Designing Skirts and Dresses

Craft magazines published in the 1950s and the early years of the 1960s were filled with knitted and crocheted dresses, skirts and suits. Knitters could make fashions that rivalled designer collections. Today, these lengthy projects are not as popular with hand knitters; now there is more of a preference towards sweaters, cardigans, and accessories like scarves and wraps. If you’re like me and love the ease of wearing a skirt or dress, and don’t mind the time involved to make them, the following is a guideline to designing these rewarding projects.

Skirt and Dress Shapes

Skirts and dresses follow the same construction principles as for other garment styles. For skirts, the key areas of fit are the waist and hips. Dresses combine the techniques for making a skirt and a sweater, with the additional areas of fit being the bust and shoulders.

The basic skirt shapes are the straight and A-line. In a straight skirt style, the lower edge is usually slightly wider than the hips; the width tapers from the widest part of the hips to the waist. An A-line skirt has a wider hemline, and the width tapers continuously from the lower edge to the waist. The shaping is similar to a straight skirt; the hem width tapers to the hip width, then from the hip to the waist.

The construction of a dress is the same as a skirt from the hem to the waist, and the same as a sweater or cardigan from the waist to the shoulders. The basic dress shapes include a slightly shaped chemise or a long, straight silhouette, and a fitted hourglass style, that follows the natural curves of the body, wider at the hips and bust, narrower at the waist.

For skirts and dresses, there must be enough ease at the hemline to allow room for movement. Because of a knit fabric’s innate stretchiness, not as much ease is needed as for woven fabric.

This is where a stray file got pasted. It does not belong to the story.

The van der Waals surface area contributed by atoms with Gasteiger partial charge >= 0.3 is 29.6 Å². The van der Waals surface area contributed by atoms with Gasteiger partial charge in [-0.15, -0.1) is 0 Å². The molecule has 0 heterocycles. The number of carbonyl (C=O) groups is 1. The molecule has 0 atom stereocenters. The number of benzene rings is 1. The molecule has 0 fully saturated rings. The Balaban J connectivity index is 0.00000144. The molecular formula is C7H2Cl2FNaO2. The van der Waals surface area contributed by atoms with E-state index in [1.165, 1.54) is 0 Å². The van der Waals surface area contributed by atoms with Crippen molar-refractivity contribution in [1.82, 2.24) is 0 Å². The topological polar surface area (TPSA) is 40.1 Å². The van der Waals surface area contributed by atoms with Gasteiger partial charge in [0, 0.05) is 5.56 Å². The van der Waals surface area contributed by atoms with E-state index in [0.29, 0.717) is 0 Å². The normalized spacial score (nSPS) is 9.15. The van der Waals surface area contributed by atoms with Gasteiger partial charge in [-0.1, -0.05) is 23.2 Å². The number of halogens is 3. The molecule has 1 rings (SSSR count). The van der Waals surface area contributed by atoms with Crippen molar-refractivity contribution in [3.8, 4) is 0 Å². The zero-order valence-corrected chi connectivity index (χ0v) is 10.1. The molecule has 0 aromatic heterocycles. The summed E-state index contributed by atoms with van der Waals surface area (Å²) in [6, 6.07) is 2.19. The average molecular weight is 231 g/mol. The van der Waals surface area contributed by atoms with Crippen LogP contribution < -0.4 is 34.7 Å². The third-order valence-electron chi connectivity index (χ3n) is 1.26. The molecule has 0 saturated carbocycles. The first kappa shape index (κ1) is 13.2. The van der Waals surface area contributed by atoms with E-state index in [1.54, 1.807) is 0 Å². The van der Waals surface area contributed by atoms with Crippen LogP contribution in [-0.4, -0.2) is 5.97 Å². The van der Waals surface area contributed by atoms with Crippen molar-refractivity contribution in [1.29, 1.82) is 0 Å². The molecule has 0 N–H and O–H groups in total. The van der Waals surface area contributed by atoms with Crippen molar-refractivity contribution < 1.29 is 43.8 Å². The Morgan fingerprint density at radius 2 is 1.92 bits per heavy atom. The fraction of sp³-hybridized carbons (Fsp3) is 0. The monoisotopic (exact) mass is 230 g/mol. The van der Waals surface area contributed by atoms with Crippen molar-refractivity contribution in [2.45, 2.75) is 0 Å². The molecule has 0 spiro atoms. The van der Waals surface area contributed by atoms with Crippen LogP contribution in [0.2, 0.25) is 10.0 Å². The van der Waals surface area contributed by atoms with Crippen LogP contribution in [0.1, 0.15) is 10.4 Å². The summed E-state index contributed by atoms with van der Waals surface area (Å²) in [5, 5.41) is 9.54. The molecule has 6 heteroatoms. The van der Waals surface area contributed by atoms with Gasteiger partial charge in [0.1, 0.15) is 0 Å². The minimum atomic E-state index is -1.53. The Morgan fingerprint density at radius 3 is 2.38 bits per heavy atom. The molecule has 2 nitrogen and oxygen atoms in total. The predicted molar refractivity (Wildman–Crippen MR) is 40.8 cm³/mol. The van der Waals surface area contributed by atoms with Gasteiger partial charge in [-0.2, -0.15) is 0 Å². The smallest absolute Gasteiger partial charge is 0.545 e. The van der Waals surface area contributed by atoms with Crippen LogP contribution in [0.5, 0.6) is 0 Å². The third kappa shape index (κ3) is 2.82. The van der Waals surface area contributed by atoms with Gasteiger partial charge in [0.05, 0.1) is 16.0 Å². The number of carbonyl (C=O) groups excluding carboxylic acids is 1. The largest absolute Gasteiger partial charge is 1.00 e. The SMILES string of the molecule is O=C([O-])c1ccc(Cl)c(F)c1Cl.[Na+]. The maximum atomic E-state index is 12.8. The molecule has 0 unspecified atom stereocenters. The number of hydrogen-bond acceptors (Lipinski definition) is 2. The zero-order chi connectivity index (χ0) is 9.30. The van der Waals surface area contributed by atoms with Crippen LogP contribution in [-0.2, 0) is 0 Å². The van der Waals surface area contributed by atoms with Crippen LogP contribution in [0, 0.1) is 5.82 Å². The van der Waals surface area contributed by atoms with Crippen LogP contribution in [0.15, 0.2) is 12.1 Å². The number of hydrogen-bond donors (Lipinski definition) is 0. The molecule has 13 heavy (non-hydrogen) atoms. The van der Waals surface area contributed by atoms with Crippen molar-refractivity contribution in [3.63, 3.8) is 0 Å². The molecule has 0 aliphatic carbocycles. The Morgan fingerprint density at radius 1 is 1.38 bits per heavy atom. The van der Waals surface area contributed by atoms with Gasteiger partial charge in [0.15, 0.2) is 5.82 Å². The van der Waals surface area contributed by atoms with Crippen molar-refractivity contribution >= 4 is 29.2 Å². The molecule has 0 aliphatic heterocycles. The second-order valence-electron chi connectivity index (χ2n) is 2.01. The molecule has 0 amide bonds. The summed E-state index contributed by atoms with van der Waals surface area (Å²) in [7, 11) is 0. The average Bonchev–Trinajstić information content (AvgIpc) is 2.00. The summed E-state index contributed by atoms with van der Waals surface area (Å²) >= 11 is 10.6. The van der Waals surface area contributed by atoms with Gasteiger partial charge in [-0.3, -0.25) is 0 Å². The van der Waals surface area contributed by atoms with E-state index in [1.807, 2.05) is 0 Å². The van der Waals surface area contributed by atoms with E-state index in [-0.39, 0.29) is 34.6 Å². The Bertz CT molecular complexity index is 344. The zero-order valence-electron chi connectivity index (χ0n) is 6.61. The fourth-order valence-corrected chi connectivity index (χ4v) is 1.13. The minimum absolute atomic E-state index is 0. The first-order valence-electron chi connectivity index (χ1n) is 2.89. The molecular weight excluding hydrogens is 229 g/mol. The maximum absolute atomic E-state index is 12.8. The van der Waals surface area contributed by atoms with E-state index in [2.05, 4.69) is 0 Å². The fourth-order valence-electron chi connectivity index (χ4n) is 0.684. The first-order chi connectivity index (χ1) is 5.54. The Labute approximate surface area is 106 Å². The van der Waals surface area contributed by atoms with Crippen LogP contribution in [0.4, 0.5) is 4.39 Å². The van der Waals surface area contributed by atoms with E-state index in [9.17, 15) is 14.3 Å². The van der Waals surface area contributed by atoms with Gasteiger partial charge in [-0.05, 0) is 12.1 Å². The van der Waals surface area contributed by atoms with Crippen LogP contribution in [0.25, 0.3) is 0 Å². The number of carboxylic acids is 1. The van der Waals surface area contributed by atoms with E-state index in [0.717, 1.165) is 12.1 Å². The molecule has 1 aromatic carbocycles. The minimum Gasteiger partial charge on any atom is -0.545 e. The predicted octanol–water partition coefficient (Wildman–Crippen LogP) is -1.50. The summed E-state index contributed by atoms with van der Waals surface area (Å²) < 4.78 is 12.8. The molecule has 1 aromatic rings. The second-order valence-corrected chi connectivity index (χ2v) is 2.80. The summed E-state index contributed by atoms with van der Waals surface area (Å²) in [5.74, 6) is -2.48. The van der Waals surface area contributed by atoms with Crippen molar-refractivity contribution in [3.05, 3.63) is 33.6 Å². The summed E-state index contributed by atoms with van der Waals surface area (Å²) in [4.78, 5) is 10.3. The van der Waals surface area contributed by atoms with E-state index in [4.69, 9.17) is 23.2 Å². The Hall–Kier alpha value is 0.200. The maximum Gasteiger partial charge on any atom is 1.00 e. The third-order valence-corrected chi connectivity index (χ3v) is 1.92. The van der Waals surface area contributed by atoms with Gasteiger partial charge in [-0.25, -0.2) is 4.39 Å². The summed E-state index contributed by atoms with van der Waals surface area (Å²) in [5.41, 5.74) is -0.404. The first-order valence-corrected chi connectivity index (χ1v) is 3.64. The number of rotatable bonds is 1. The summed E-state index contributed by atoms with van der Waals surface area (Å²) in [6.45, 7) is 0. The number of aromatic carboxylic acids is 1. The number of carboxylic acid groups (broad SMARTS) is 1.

The styling options are endless including different skirt lengths, hem styles, details like pleats and gores, sleeve variations, and necklines. Regardless of the number of styling details, the design process is relatively the same as for making other garments.

The Design Process

If you are new to designing a skirt or dress, start with a simple shape without too many styling details. Replicating a garment that fits you well is a great place to begin the process. The following information gives the basic steps to designing a skirt or dress, and if these steps sound familiar to you from experience in designing other projects, they are. I’m not going into great detail for each step, but I refer you to the series of posts “Design And Knit a Skirt From a Style in Your Closet”. There is also information about designing garments in the category – Designing Knit Projects under Unplugged Topics.

Translate Design Idea

  • sketch or drawing
  • include relevant information such as style, who it’s for, colour preference, yarn, fit desired, occasion to be worn

Take Proper Body Measurements

  • key areas of fit for a skirt and dress are waist, hips, plus the bust and shoulders for a dress
  • there has to be sufficient ease amounts added to these key areas for the garments to fit comfortably
  • provide enough ease at the hemline for movement
  • measure a skirt or dress from your closet that fits well to determine amount of ease to include in the finished measurements

Choose Yarn and Stitch Patterns

  • the yarn and stitch patterns should be appropriate for the design
  • experiment with yarn and stitch patterns; make swatches incorporating all patterns to see how they work together


  • skirts are often worked from hem to waist; dresses from hem to shoulders
  • direction of knitting: bottom-up, top-down, sideways (vertical stripes are easier to work sideways)
  • knit flat or in the round
  • number of pieces
  • styling details such as pockets, edgings, gores, etc
  • shaping along sides or in intervals across width
  • skirt front and back pieces are often identical


  • draw schematic of garment incorporating finished measurements for all pieces

Swatching and Measuring Gauge

  • make test swatches and calculate gauge

Calculating Stitch and Row Counts

  • conversion of measurements to numbers of stitches and rows; record on schematic
  • write instructions

Make the Garment

  • there may be adjustments to make as you are knitting the pieces; things you may have forgotten to note, calculation errors, or a variety of other issues that can arise. Even the best laid plans may need adjustments.

Designing and knitting a skirt or dress follows the same principles as for other garments. The key areas of fit for a skirt are the waist and hips, and a dress includes these two areas as well as the bust and shoulders. The upper section of a dress extends from the skirt, and is similar to making a sweater or cardigan. Although these garments are often lengthy projects, the effort made is well worth it.